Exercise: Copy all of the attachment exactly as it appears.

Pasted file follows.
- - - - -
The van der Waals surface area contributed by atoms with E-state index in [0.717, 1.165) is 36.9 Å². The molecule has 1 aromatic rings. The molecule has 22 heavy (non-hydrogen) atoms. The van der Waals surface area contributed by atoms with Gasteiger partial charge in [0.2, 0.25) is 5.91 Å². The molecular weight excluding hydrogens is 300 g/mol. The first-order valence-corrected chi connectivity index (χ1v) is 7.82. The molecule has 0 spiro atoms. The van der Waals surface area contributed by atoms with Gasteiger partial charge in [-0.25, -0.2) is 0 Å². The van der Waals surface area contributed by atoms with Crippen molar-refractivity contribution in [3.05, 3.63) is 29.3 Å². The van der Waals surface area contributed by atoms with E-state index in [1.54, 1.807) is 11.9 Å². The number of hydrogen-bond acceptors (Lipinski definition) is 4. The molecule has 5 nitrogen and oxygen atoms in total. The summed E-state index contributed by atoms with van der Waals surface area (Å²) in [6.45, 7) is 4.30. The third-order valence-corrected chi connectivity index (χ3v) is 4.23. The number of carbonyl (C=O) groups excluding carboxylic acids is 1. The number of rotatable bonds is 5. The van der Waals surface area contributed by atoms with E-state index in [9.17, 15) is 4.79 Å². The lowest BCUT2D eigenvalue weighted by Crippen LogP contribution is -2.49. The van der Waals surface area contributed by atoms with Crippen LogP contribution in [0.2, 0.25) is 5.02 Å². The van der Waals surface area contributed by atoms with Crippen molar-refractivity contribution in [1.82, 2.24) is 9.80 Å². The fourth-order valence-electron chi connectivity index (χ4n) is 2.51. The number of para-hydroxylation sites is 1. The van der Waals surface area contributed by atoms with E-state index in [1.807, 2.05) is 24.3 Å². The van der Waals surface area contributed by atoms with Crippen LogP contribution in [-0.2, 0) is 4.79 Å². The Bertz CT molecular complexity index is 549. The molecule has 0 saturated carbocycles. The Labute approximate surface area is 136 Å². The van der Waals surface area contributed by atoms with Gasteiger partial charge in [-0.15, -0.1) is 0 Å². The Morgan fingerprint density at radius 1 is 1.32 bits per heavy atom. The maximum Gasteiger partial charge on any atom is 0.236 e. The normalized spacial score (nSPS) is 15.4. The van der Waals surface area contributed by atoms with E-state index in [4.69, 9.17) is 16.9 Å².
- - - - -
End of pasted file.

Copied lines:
The van der Waals surface area contributed by atoms with E-state index in [0.717, 1.165) is 36.9 Å². The molecule has 1 aromatic rings. The molecule has 22 heavy (non-hydrogen) atoms. The van der Waals surface area contributed by atoms with Gasteiger partial charge in [0.2, 0.25) is 5.91 Å². The molecular weight excluding hydrogens is 300 g/mol. The first-order valence-corrected chi connectivity index (χ1v) is 7.82. The molecule has 0 spiro atoms. The van der Waals surface area contributed by atoms with Gasteiger partial charge in [-0.25, -0.2) is 0 Å². The van der Waals surface area contributed by atoms with Crippen molar-refractivity contribution in [3.05, 3.63) is 29.3 Å². The van der Waals surface area contributed by atoms with E-state index in [1.54, 1.807) is 11.9 Å². The number of hydrogen-bond acceptors (Lipinski definition) is 4. The molecule has 5 nitrogen and oxygen atoms in total. The summed E-state index contributed by atoms with van der Waals surface area (Å²) in [6.45, 7) is 4.30. The third-order valence-corrected chi connectivity index (χ3v) is 4.23. The number of carbonyl (C=O) groups excluding carboxylic acids is 1. The number of rotatable bonds is 5. The van der Waals surface area contributed by atoms with E-state index in [9.17, 15) is 4.79 Å². The lowest BCUT2D eigenvalue weighted by Crippen LogP contribution is -2.49. The van der Waals surface area contributed by atoms with Crippen LogP contribution in [0.2, 0.25) is 5.02 Å². The van der Waals surface area contributed by atoms with Crippen molar-refractivity contribution in [1.82, 2.24) is 9.80 Å². The fourth-order valence-electron chi connectivity index (χ4n) is 2.51. The number of para-hydroxylation sites is 1. The van der Waals surface area contributed by atoms with E-state index in [1.807, 2.05) is 24.3 Å². The van der Waals surface area contributed by atoms with Crippen LogP contribution in [-0.2, 0) is 4.79 Å². The Bertz CT molecular complexity index is 549. The molecule has 0 saturated carbocycles. The Labute approximate surface area is 136 Å². The van der Waals surface area contributed by atoms with Gasteiger partial charge in [-0.15, -0.1) is 0 Å². The Morgan fingerprint density at radius 1 is 1.32 bits per heavy atom. The maximum Gasteiger partial charge on any atom is 0.236 e. The normalized spacial score (nSPS) is 15.4. The van der Waals surface area contributed by atoms with E-state index in [4.69, 9.17) is 16.9 Å².